Stocks rallied slightly on Wednesday after minutes from the Federal Reserve’s most recent policy meeting showed that the central bank is likely to continue raising interest rates by a half-percentage point each in June and July, amid growing urgency to combat surging inflation and avoid an economic downturn.
Stocks moved higher as investors assessed the minutes of the Fed’s policy meeting earlier in May: The Dow Jones Industrial Average rose 0.3%, over 100 points, while the S&P 500 gained 0.8% and the Nasdaq Composite 1.4%.
The latest minutes show that there is a consensus among Fed officials about the growing need for tighter monetary policy from the central bank, while interest rates could be increased more quickly than markets have currently priced in.
Most officials agreed that it would be necessary to continue the current pace of aggressive monetary policy and raise interest rates by 0.50% intervals at the upcoming meetings in June and July.
The Fed “should expeditiously move the stance of monetary policy toward a neutral posture,” but a “restrictive” stance on policy may well become appropriate, “depending on the evolving economic outlook and the risks,” according to the latest minutes.
While the central bank is monitoring the economic impact of surging inflation which led to slowing economic growth in the first quarter, officials expect GDP growth to rebound in the second quarter and “advance at a solid pace over the remainder of the year.”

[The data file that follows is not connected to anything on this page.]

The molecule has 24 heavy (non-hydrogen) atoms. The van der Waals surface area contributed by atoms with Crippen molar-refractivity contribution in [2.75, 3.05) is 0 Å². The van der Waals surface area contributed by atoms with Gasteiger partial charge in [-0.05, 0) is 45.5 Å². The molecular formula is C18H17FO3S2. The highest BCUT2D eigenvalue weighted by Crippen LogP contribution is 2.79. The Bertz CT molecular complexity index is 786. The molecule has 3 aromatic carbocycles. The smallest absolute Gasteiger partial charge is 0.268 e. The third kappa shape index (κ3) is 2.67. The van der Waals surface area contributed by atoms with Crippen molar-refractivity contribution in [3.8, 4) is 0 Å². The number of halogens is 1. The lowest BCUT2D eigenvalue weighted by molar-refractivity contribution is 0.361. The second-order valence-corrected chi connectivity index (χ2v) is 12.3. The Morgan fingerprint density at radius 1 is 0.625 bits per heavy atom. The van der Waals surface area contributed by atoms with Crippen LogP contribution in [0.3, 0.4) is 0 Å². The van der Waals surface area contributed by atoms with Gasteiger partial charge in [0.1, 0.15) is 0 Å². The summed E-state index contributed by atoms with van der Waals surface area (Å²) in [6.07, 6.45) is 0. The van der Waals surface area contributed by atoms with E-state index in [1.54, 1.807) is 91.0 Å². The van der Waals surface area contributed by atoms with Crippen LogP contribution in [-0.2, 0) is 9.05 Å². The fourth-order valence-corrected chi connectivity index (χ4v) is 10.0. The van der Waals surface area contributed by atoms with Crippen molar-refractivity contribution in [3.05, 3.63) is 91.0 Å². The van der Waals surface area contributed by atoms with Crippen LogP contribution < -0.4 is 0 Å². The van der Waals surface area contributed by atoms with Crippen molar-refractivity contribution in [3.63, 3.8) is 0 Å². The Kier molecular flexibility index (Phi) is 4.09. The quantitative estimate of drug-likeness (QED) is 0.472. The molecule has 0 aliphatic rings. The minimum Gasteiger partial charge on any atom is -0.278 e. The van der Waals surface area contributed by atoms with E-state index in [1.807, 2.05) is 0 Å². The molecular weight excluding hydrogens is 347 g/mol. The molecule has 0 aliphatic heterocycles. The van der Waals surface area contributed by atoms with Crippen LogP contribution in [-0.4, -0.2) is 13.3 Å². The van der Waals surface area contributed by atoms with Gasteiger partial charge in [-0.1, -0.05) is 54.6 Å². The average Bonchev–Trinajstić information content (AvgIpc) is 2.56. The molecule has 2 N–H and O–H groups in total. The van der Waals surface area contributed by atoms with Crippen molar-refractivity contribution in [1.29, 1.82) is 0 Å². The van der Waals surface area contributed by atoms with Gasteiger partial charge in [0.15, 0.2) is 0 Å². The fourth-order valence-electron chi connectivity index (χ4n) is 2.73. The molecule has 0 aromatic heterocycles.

Retail and consumer stocks, which have been hard-hit in the last couple of weeks after dismal earnings and profit warnings from several major companies, pared back some of their recent losses and led the market gains on Wednesday.
“Most participants judged that 50 basis-point increases in the target range would likely be appropriate at the next couple of meetings,” according to the minutes from the Fed’s May 3-4 meeting released on Wednesday.
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“The FOMC minutes are over three weeks old, but they did give a glimmer of hope that they could adjust their policy tightening stance later in the year,” says Edward Moya, senior market analyst for Oanda. “The Fed mostly sees 50 basis point increases appropriate at the next couple of meetings as they are behind the curve with fighting inflation,” he adds. While “optimistic about the economy,” the central bank is “growing concerned with markets for Treasuries and commodities.”
Earlier this month the Federal Reserve raised interest rates by half a percentage point, the largest increase yet in the battle to combat surging inflation. Markets currently expect a similar rate hike at the central bank’s upcoming meeting in June, according to the CME Group data. Inflationary pressures and the prospect of rising rates have weighed on markets, with stocks having one of their worst starts to a year on record. The S&P 500 briefly plunged into bear market territory last week and currently sits 17% below its record highs in January.
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